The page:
Three Songs Without Words
for violoncello (or bassoon) and piano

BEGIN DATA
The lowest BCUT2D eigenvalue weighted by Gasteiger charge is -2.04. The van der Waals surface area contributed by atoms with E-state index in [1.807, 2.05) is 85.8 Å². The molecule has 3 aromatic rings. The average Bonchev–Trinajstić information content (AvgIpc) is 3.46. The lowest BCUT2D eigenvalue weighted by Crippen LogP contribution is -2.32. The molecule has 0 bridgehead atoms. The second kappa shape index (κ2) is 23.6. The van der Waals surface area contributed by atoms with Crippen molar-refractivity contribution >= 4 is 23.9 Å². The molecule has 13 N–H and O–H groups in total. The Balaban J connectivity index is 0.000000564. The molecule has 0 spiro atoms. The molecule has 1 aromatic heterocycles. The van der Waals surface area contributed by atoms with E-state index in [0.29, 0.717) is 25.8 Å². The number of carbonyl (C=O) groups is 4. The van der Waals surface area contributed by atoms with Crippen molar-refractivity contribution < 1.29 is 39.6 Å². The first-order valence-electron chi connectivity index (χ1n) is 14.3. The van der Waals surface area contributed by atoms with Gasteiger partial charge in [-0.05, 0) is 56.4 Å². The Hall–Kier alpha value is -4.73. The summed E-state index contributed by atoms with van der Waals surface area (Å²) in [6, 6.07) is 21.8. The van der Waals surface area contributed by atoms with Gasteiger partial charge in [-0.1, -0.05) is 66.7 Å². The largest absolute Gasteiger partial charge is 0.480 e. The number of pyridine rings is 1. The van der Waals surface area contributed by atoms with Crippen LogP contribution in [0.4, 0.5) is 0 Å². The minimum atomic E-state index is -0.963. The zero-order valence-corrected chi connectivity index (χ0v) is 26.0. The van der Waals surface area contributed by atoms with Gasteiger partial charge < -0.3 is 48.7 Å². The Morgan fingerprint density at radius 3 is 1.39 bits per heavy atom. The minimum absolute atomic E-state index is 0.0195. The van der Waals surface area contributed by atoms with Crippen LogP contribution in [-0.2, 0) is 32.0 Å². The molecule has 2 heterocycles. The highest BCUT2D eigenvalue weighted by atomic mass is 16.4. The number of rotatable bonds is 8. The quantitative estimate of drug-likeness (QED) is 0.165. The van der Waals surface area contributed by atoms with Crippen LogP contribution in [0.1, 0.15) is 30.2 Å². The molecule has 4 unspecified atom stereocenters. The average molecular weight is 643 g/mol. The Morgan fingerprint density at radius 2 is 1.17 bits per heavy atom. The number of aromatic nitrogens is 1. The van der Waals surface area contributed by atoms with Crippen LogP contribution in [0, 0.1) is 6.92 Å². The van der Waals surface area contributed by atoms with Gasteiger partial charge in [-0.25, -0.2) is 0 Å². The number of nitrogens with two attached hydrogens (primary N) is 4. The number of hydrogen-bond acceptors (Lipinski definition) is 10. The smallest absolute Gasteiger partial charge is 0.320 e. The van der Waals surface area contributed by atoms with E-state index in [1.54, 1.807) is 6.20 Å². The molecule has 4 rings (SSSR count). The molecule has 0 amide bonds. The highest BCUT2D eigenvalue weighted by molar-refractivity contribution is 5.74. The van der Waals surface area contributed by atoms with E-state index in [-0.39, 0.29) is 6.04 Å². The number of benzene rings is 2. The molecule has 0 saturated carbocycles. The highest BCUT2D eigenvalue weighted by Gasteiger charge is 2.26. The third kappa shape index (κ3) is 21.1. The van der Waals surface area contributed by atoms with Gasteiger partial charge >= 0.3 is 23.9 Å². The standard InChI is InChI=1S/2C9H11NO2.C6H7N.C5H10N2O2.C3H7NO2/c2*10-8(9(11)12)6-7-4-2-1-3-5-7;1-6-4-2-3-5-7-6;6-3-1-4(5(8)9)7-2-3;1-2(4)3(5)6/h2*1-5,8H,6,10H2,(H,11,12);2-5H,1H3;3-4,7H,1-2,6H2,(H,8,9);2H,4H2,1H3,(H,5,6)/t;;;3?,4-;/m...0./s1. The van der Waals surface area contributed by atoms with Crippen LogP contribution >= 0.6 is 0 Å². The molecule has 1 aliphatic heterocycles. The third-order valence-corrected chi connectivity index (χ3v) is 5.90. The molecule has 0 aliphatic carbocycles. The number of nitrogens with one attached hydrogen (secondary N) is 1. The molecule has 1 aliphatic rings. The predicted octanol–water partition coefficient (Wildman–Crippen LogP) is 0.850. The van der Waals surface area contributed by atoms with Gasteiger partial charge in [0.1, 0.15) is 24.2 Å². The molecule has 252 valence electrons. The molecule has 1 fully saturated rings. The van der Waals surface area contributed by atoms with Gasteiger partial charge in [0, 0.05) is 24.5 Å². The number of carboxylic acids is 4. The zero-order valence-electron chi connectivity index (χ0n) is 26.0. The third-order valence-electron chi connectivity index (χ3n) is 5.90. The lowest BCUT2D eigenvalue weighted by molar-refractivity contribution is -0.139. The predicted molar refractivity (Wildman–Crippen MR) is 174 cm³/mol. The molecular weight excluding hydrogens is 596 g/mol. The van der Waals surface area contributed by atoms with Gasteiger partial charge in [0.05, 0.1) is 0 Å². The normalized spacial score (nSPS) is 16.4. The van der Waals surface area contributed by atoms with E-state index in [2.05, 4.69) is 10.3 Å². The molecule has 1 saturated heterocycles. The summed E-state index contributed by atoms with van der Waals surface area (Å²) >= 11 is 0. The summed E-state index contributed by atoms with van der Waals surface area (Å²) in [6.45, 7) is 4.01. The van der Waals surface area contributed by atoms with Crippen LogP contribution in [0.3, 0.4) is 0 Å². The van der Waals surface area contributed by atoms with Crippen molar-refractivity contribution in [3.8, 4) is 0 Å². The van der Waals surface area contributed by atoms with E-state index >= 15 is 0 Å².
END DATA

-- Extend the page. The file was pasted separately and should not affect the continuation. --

Ben-Haim conceived his Three Songs Without Words as Vocalises for high voice and piano but later occurred to him that the songs lent themselves as well to instrumental performances; the various for solo instrument and piano are the composer's own arrangements of the Vocalises. The composer explains the three parts of this little Suite as "tone-picture of a oriental mood" and he adds that "whoever's imagination needs additional prompting may think that the long-breathed melodies of the Arioso were inspired by the mood of a summer day's pitiless heat in the bare Judean Hills, while the Ballad pictures the monotonous babbling of an oriental story-teller; the last song is based on a traditional folk tune of Sephardic-Jewish origin – a veritable pearl which I have only given a setting". Regarding the instrumental performances, the composer has said that "an instrumentalist playing the Three Songs should renounce all tendencies of virtuoso brilliance in favour of a purely melodic expression". The Three Songs Without Words (which were written in 1952) take about 9 minutes in performance.